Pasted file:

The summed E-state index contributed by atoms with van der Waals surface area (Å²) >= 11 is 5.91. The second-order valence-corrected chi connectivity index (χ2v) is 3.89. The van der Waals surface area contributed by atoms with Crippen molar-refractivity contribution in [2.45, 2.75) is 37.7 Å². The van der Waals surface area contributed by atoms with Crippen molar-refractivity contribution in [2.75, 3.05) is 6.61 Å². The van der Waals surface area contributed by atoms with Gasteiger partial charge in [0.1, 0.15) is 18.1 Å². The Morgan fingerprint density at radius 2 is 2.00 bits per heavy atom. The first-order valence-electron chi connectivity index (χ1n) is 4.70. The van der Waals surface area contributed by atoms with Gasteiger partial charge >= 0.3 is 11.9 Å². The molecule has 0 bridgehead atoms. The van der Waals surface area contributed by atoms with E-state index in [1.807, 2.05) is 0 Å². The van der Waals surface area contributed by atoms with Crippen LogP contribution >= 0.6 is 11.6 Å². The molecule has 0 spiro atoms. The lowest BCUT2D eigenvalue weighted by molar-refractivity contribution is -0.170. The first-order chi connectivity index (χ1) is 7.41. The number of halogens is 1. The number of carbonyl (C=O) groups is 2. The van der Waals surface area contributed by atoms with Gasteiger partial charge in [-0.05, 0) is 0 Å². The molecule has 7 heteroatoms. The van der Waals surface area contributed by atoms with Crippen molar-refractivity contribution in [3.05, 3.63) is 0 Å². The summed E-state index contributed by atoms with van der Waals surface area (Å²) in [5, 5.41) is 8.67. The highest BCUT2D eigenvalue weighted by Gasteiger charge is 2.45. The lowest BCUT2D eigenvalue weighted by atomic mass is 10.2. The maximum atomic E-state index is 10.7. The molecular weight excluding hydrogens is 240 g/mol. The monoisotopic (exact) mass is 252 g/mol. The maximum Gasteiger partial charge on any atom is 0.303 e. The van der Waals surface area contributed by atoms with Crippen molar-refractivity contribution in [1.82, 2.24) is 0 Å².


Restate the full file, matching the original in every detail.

The summed E-state index contributed by atoms with van der Waals surface area (Å²) >= 11 is 5.91. The second-order valence-corrected chi connectivity index (χ2v) is 3.89. The van der Waals surface area contributed by atoms with Crippen molar-refractivity contribution in [2.45, 2.75) is 37.7 Å². The van der Waals surface area contributed by atoms with Crippen molar-refractivity contribution in [2.75, 3.05) is 6.61 Å². The van der Waals surface area contributed by atoms with Gasteiger partial charge in [0.1, 0.15) is 18.1 Å². The Morgan fingerprint density at radius 2 is 2.00 bits per heavy atom. The first-order valence-electron chi connectivity index (χ1n) is 4.70. The van der Waals surface area contributed by atoms with Gasteiger partial charge >= 0.3 is 11.9 Å². The molecule has 0 bridgehead atoms. The van der Waals surface area contributed by atoms with E-state index in [1.807, 2.05) is 0 Å². The van der Waals surface area contributed by atoms with Crippen LogP contribution >= 0.6 is 11.6 Å². The molecule has 0 spiro atoms. The lowest BCUT2D eigenvalue weighted by molar-refractivity contribution is -0.170. The first-order chi connectivity index (χ1) is 7.41. The number of halogens is 1. The number of carbonyl (C=O) groups is 2. The van der Waals surface area contributed by atoms with Gasteiger partial charge in [-0.05, 0) is 0 Å². The molecule has 7 heteroatoms. The van der Waals surface area contributed by atoms with Crippen molar-refractivity contribution in [3.05, 3.63) is 0 Å². The summed E-state index contributed by atoms with van der Waals surface area (Å²) in [5, 5.41) is 8.67. The highest BCUT2D eigenvalue weighted by Gasteiger charge is 2.45. The lowest BCUT2D eigenvalue weighted by atomic mass is 10.2. The maximum atomic E-state index is 10.7. The molecular weight excluding hydrogens is 240 g/mol. The monoisotopic (exact) mass is 252 g/mol. The maximum Gasteiger partial charge on any atom is 0.303 e. The van der Waals surface area contributed by atoms with Crippen molar-refractivity contribution in [1.82, 2.24) is 0 Å².